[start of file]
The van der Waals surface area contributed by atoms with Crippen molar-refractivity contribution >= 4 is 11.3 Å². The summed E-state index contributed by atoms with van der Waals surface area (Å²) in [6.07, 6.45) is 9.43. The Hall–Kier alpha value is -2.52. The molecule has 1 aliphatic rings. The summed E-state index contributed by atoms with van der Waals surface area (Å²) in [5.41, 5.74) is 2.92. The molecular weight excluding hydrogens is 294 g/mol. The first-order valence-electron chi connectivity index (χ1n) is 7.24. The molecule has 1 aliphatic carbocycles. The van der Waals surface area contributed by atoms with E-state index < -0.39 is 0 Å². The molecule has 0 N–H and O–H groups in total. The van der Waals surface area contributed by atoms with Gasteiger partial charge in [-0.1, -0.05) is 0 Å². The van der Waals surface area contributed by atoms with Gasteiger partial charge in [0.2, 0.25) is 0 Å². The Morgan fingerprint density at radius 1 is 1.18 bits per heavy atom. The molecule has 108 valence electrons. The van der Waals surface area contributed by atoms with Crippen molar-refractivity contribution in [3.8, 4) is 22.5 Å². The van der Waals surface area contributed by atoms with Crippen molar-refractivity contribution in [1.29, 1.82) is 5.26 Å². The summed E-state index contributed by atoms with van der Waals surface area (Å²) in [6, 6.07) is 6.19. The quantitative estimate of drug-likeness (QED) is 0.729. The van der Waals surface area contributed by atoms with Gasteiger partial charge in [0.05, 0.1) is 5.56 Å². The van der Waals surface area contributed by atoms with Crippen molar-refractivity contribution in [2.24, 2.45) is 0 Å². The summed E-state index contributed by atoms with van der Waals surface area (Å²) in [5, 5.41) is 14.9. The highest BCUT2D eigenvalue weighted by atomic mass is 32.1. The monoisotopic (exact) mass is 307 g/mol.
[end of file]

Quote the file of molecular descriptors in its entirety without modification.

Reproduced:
The van der Waals surface area contributed by atoms with Crippen molar-refractivity contribution >= 4 is 11.3 Å². The summed E-state index contributed by atoms with van der Waals surface area (Å²) in [6.07, 6.45) is 9.43. The Hall–Kier alpha value is -2.52. The molecule has 1 aliphatic rings. The summed E-state index contributed by atoms with van der Waals surface area (Å²) in [5.41, 5.74) is 2.92. The molecular weight excluding hydrogens is 294 g/mol. The first-order valence-electron chi connectivity index (χ1n) is 7.24. The molecule has 1 aliphatic carbocycles. The van der Waals surface area contributed by atoms with E-state index < -0.39 is 0 Å². The molecule has 0 N–H and O–H groups in total. The van der Waals surface area contributed by atoms with Gasteiger partial charge in [-0.1, -0.05) is 0 Å². The van der Waals surface area contributed by atoms with Gasteiger partial charge in [0.2, 0.25) is 0 Å². The Morgan fingerprint density at radius 1 is 1.18 bits per heavy atom. The molecule has 108 valence electrons. The van der Waals surface area contributed by atoms with Crippen molar-refractivity contribution in [3.8, 4) is 22.5 Å². The van der Waals surface area contributed by atoms with Crippen molar-refractivity contribution in [1.29, 1.82) is 5.26 Å². The summed E-state index contributed by atoms with van der Waals surface area (Å²) in [6, 6.07) is 6.19. The quantitative estimate of drug-likeness (QED) is 0.729. The van der Waals surface area contributed by atoms with Gasteiger partial charge in [0.05, 0.1) is 5.56 Å². The van der Waals surface area contributed by atoms with Crippen molar-refractivity contribution in [2.24, 2.45) is 0 Å². The summed E-state index contributed by atoms with van der Waals surface area (Å²) in [5, 5.41) is 14.9. The highest BCUT2D eigenvalue weighted by atomic mass is 32.1. The monoisotopic (exact) mass is 307 g/mol.